Because the Bells Landing Bridge was not in the way of its replacement, there was absolutely no reason the bridge should have been demolished. If the bridge could not have been preserved for continued vehicular use, could not have been preserved in place for non-motorized use, could not have been relocated and preserved at a new location, could not have been turned into a one-way couplet with a new one-lane bridge, could not have been simply lifted off the abutments and set on the ground next to its replacement as a non-functional exhibit, could not have been dismantled and stored in a facility for future preservation in years to come, then the bridge should have at least been left standing in place with no further work done. Abandoned bridges in Michigan with severe structural deterioration and no paint have stood for decades without collapsing, and eventually people in Michigan decide the time and money is available and these abandoned bridges get preserved. Even if time and money was not available for preservation at the time of demolition, if PennDOT had left the bridge standing, it is very likely in several years after PennDOT has managed to eradicate every historic bridge from the Commonwealth, that people would have seen the value of the Bells Landing Bridge and a preservation project would have developed, perhaps even with private donations and fundraising, in addition to traditional sources like Transportation Enhancement grants.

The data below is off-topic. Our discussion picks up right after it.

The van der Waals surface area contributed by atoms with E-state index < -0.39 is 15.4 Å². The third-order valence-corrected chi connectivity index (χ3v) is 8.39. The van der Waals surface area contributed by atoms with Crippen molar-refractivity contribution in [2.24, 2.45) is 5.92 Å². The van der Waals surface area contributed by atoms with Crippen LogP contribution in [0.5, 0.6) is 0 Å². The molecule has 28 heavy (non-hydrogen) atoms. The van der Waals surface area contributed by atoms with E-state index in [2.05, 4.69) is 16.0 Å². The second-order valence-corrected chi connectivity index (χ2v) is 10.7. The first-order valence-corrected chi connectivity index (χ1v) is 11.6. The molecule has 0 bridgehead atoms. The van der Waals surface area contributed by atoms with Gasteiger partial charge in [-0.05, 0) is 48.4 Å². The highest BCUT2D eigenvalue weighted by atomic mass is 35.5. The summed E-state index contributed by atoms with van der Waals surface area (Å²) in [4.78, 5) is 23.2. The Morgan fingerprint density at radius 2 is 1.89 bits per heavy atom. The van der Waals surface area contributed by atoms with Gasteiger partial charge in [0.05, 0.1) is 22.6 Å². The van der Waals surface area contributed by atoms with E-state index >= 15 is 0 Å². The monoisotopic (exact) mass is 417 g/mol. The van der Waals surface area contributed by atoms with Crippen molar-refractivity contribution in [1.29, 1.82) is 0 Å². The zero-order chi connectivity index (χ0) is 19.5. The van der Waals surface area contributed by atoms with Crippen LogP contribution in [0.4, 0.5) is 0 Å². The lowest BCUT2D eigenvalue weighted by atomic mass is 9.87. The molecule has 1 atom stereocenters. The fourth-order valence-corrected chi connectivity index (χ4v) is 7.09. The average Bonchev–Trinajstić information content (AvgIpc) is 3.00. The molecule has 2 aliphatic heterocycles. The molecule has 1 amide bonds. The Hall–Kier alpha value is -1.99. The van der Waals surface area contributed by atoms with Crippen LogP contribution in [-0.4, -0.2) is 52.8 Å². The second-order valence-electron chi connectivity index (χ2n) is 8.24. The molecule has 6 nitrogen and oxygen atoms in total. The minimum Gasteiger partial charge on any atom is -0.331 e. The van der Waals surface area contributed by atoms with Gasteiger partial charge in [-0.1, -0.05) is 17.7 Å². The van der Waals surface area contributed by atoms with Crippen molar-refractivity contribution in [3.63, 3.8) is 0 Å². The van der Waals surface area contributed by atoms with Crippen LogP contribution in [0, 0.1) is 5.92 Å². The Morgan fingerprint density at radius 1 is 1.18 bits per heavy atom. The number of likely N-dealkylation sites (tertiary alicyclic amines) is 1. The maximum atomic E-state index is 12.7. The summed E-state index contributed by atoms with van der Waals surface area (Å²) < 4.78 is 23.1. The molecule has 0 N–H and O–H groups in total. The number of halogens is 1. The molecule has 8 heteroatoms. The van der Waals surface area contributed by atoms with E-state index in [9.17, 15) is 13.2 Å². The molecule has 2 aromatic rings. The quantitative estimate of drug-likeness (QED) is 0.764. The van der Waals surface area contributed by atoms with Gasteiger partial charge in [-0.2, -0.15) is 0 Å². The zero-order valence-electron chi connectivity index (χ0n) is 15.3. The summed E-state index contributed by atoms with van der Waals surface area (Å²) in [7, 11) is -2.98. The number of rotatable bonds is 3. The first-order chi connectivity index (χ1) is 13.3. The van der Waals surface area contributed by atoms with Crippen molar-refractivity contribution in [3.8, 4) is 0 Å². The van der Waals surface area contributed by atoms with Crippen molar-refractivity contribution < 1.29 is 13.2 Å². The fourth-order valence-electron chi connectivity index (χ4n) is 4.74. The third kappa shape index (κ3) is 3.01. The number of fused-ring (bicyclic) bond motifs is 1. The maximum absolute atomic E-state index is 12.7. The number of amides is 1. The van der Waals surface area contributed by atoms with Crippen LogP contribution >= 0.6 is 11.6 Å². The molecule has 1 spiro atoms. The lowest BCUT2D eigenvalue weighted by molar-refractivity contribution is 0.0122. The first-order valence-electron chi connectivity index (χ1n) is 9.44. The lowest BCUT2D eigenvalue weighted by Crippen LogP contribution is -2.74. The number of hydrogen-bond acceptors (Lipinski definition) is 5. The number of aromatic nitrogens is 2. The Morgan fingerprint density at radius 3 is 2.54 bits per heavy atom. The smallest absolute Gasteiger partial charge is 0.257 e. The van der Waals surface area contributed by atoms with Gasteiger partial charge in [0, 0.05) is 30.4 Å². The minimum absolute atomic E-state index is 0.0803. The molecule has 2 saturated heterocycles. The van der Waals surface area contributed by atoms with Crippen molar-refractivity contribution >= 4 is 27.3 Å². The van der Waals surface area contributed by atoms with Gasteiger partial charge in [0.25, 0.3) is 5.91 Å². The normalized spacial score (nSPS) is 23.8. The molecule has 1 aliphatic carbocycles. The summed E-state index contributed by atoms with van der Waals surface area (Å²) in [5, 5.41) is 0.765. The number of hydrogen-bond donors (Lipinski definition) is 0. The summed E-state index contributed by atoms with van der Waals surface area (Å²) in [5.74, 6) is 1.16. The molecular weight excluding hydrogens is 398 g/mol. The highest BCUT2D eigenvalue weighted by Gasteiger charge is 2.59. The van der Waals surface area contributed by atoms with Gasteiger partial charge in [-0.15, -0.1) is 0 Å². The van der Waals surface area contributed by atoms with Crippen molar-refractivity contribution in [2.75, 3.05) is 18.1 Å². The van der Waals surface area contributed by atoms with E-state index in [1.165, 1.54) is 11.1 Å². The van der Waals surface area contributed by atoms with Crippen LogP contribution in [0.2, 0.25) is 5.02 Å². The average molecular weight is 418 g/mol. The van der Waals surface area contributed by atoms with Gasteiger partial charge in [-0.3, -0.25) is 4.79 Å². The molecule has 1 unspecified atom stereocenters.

In some ways, Pennsylvania proves its own methods false. It is worth noting that a large number of wooden covered bridges are preserved in Pennsylvania, or at least maintained. Many of these wooden covered bridges are functionally obsolete, since they are one-lane, have a weight limit, and a vertical clearance limitation. Yet they are allowed to remain on Pennsylvania's roads. This is clear discrimination against other types of historic bridges. HistoricBridges.org is not pretending that the Bells Landing Bridge was an extremely important historic bridge... the bridge was on the National Register of Historic Places since 1988. Therefore, there is no reason why Bells Landing Bridge, the rest of Pennsylvania's historic bridge types, including iron and steel truss bridges, concrete arch bridges, girder bridges, and stone arch bridges could not be preserved as well. Even if not for vehicular use, the least they could do is save money and leave the historic bridges standing next to their replacements.
The fact that this bridge was demolished was completely unacceptable. It is sickening to see tax dollars wasted on the demolition of such an important historic bridge. Why would anyone in their right mind want to spend even a single penny to destroy beautiful historic artifacts? And certainly, more than a penny of taxpayer dollars was spent to wipe this bridge off the face of the earth. The Bells Landing Bridge is a perfect example of why HistoricBridges.org exists and is proud to speak very clearly against PennDOT's current policy for historic bridges. The fact that so many covered bridges are preserved in the state but hardly any other historic bridge type only further galvanizes the cause.
Frank C. Osborn, whose photo is shown on this page, was Chief Engineer for King Bridge Company from 1889-1892.
This historic bridge has been demolished. This map is shown for reference purposes only.